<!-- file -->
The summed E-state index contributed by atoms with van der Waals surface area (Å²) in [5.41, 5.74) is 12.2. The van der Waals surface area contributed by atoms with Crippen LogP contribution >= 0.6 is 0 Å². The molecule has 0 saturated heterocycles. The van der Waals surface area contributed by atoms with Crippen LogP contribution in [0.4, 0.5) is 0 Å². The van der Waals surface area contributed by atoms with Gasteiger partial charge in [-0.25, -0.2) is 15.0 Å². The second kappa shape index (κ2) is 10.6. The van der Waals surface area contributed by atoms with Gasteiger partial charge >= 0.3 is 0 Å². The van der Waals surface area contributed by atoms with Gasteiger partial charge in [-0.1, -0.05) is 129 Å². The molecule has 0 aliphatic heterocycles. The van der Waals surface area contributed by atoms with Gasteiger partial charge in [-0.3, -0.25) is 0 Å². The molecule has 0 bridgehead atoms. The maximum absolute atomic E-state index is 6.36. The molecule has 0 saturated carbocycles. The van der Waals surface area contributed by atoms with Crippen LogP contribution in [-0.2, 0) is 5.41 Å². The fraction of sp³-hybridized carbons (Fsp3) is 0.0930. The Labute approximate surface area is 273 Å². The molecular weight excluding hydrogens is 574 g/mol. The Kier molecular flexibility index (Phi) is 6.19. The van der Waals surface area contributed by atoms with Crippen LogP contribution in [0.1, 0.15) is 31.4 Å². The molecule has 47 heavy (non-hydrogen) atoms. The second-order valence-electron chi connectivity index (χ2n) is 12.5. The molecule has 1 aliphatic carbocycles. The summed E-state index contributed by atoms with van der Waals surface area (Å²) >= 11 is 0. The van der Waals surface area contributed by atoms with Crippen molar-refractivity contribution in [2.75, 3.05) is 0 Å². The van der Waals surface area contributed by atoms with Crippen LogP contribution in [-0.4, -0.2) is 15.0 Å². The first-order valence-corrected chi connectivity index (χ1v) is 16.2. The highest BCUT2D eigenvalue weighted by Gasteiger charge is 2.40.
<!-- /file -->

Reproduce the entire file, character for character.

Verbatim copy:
The summed E-state index contributed by atoms with van der Waals surface area (Å²) in [5.41, 5.74) is 12.2. The van der Waals surface area contributed by atoms with Crippen LogP contribution >= 0.6 is 0 Å². The molecule has 0 saturated heterocycles. The van der Waals surface area contributed by atoms with Crippen LogP contribution in [0.4, 0.5) is 0 Å². The van der Waals surface area contributed by atoms with Gasteiger partial charge in [-0.25, -0.2) is 15.0 Å². The second kappa shape index (κ2) is 10.6. The van der Waals surface area contributed by atoms with Gasteiger partial charge >= 0.3 is 0 Å². The van der Waals surface area contributed by atoms with Gasteiger partial charge in [-0.1, -0.05) is 129 Å². The molecule has 0 aliphatic heterocycles. The van der Waals surface area contributed by atoms with Gasteiger partial charge in [-0.3, -0.25) is 0 Å². The molecule has 0 bridgehead atoms. The maximum absolute atomic E-state index is 6.36. The molecule has 0 saturated carbocycles. The van der Waals surface area contributed by atoms with Crippen LogP contribution in [-0.2, 0) is 5.41 Å². The fraction of sp³-hybridized carbons (Fsp3) is 0.0930. The Labute approximate surface area is 273 Å². The molecular weight excluding hydrogens is 574 g/mol. The Kier molecular flexibility index (Phi) is 6.19. The van der Waals surface area contributed by atoms with Crippen LogP contribution in [0.1, 0.15) is 31.4 Å². The molecule has 47 heavy (non-hydrogen) atoms. The second-order valence-electron chi connectivity index (χ2n) is 12.5. The molecule has 1 aliphatic carbocycles. The summed E-state index contributed by atoms with van der Waals surface area (Å²) >= 11 is 0. The van der Waals surface area contributed by atoms with Crippen molar-refractivity contribution in [2.75, 3.05) is 0 Å². The van der Waals surface area contributed by atoms with Crippen LogP contribution in [-0.4, -0.2) is 15.0 Å². The first-order valence-corrected chi connectivity index (χ1v) is 16.2. The highest BCUT2D eigenvalue weighted by Gasteiger charge is 2.40.